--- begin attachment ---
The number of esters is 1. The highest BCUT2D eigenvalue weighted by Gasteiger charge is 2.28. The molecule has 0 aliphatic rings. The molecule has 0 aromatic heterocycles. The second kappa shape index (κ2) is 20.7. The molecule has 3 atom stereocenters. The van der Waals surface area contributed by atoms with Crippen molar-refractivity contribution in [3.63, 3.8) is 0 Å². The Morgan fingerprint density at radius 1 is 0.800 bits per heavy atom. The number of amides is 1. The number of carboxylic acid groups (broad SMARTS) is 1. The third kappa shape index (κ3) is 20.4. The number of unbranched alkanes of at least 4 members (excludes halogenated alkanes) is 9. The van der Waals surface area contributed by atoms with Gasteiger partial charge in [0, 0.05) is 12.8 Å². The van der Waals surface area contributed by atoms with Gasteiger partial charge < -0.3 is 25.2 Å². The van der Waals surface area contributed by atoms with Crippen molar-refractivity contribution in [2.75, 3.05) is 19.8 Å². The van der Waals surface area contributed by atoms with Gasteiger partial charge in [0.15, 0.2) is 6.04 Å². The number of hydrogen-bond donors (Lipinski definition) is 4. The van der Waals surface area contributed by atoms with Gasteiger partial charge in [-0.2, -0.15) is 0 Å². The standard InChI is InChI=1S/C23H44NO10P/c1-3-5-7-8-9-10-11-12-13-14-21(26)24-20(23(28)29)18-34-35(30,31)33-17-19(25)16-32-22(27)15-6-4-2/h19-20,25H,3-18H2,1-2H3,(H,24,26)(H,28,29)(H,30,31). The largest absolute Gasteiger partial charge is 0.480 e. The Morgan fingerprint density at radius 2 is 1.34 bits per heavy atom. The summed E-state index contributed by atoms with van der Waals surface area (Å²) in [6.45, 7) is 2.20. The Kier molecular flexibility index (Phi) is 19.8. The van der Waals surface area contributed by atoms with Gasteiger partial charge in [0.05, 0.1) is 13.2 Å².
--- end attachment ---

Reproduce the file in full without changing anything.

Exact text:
The number of esters is 1. The highest BCUT2D eigenvalue weighted by Gasteiger charge is 2.28. The molecule has 0 aliphatic rings. The molecule has 0 aromatic heterocycles. The second kappa shape index (κ2) is 20.7. The molecule has 3 atom stereocenters. The van der Waals surface area contributed by atoms with Crippen molar-refractivity contribution in [3.63, 3.8) is 0 Å². The Morgan fingerprint density at radius 1 is 0.800 bits per heavy atom. The number of amides is 1. The number of carboxylic acid groups (broad SMARTS) is 1. The third kappa shape index (κ3) is 20.4. The number of unbranched alkanes of at least 4 members (excludes halogenated alkanes) is 9. The van der Waals surface area contributed by atoms with Gasteiger partial charge in [0, 0.05) is 12.8 Å². The van der Waals surface area contributed by atoms with Gasteiger partial charge < -0.3 is 25.2 Å². The van der Waals surface area contributed by atoms with Crippen molar-refractivity contribution in [2.75, 3.05) is 19.8 Å². The van der Waals surface area contributed by atoms with Gasteiger partial charge in [0.15, 0.2) is 6.04 Å². The number of hydrogen-bond donors (Lipinski definition) is 4. The van der Waals surface area contributed by atoms with Gasteiger partial charge in [-0.2, -0.15) is 0 Å². The standard InChI is InChI=1S/C23H44NO10P/c1-3-5-7-8-9-10-11-12-13-14-21(26)24-20(23(28)29)18-34-35(30,31)33-17-19(25)16-32-22(27)15-6-4-2/h19-20,25H,3-18H2,1-2H3,(H,24,26)(H,28,29)(H,30,31). The largest absolute Gasteiger partial charge is 0.480 e. The Morgan fingerprint density at radius 2 is 1.34 bits per heavy atom. The summed E-state index contributed by atoms with van der Waals surface area (Å²) in [6.45, 7) is 2.20. The Kier molecular flexibility index (Phi) is 19.8. The van der Waals surface area contributed by atoms with Gasteiger partial charge in [0.05, 0.1) is 13.2 Å².